Identity theft is a serious threat that most people face today. Each year, identity thieves steal billions of dollars from their victims. Much of this theft occurs from stolen information online. However, thieves can also gain access to personal and financial information offline. Luckily, there are some simple steps you can take to help protect your digital identity.
Use Common Sense Onnline
The first thing you need to do to protect your digital identity is to use common sense online. Each device you use that connects to the internet must have comprehensive internet security software. This means anti-virus and malware protection, and a firewall. Furthermore, you must keep this software updated and conduct regular computer scans. You need to regularly change your online passwords and don’t use the same password for your accounts. For further security, consider purchasing a VPN, which will encrypt your digital data traveling over the web. Lastly, before you conduct any online transactions, verify that the website is secure (https).
Monitor Your Credit
Another important step in protecting your digital identity is to monitor your credit. You can get a free annual credit report from the three reporting agencies – Equifax, Experian and TransUnion. Many financial experts recommend that you check all three reports for possible errors. Sometimes the agencies make mistakes on credit reports. You can write to the agencies and ask that any mistakes be corrected. However, you should also review your credit report to look out for potential identity theft. In addition to reviewing your credit report annually, you should also check your credit score on a regular basis. Checking your score doesn’t hurt your credit. You can check it for free on sites like Credit Karma. Also, some credit card companies will give you your score for free.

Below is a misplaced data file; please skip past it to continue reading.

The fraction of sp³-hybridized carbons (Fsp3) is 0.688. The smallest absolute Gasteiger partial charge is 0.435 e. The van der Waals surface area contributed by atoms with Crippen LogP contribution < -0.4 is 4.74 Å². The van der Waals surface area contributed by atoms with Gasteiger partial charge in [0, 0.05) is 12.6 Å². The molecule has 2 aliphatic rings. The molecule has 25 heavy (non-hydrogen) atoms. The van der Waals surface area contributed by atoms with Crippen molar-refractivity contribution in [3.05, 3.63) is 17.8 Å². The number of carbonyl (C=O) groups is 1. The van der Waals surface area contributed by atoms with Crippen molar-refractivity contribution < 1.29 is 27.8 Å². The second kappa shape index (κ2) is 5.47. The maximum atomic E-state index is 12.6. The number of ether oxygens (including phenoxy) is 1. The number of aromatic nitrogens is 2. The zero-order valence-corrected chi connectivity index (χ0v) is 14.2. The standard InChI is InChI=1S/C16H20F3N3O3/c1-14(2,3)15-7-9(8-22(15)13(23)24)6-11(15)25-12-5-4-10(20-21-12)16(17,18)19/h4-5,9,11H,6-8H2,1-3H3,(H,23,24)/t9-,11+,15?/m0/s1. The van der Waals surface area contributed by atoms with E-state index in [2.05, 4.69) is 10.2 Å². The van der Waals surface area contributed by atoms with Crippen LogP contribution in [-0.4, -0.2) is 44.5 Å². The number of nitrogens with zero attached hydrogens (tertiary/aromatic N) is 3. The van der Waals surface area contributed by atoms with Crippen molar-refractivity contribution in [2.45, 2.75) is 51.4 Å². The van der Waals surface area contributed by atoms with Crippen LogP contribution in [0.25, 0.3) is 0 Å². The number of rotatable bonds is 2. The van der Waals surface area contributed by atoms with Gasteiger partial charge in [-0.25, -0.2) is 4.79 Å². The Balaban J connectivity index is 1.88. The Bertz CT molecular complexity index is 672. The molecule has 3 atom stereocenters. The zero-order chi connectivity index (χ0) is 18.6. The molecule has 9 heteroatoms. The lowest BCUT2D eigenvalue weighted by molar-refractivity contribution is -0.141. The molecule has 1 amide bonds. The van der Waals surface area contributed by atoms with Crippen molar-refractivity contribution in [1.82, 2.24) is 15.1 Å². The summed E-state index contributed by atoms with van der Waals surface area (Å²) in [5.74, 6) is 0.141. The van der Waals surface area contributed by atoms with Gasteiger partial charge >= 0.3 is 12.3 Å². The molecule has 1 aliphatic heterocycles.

Proactive Credit Monitoring Services
Monitoring your credit is good, but it’s not enough to keep your digital identity safe. Identity theft protection companies (LifeLock, LegalShield, etc) offer customers proactive credit monitoring services. Those services track all of your financial accounts as well as your personal data. For example, you will be notified if someone tries to open an account in your name. Since no company can offer a complete guarantee, many will reimburse customers for any financial losses, up to a certain amount.
Shred, Shred, Shred
Finally, the way you handle personal information offline can help protect your digital identity. Not all identity theft originates online. Sometimes thieves can gain access to mishandled personal information. If you receive unwanted credit card offers in the mail, don’t just throw them in the trash. You need to take the time to shred any documents with personal or financial information, before throwing them away. This will prevent someone from obtaining your personal information from your trash. Also, if you are not in the market for any new credit cards, you can opt-out of receiving offers for five years. Just visit the Federal Trade Commission website to learn more. Lastly, remember that your Social Security card isn’t a form of identification. If someone asks to see your Social Security card, you can say no. There is no reason to give out your number either.
In short, each year, millions of people fall victim to identity theft. Often, thieves steal personal information from their victims online. This is why you must protect your computing devices from hackers and data thieves. Always verify that a website is secure before conducting any online transactions. Evaluating your credit report annually is important, but you need to proactively check your financial accounts too. You might consider using a credit monitoring company for more protection. Remember, that not all identity theft occurs online. Be careful with how you handle your personal information with others.
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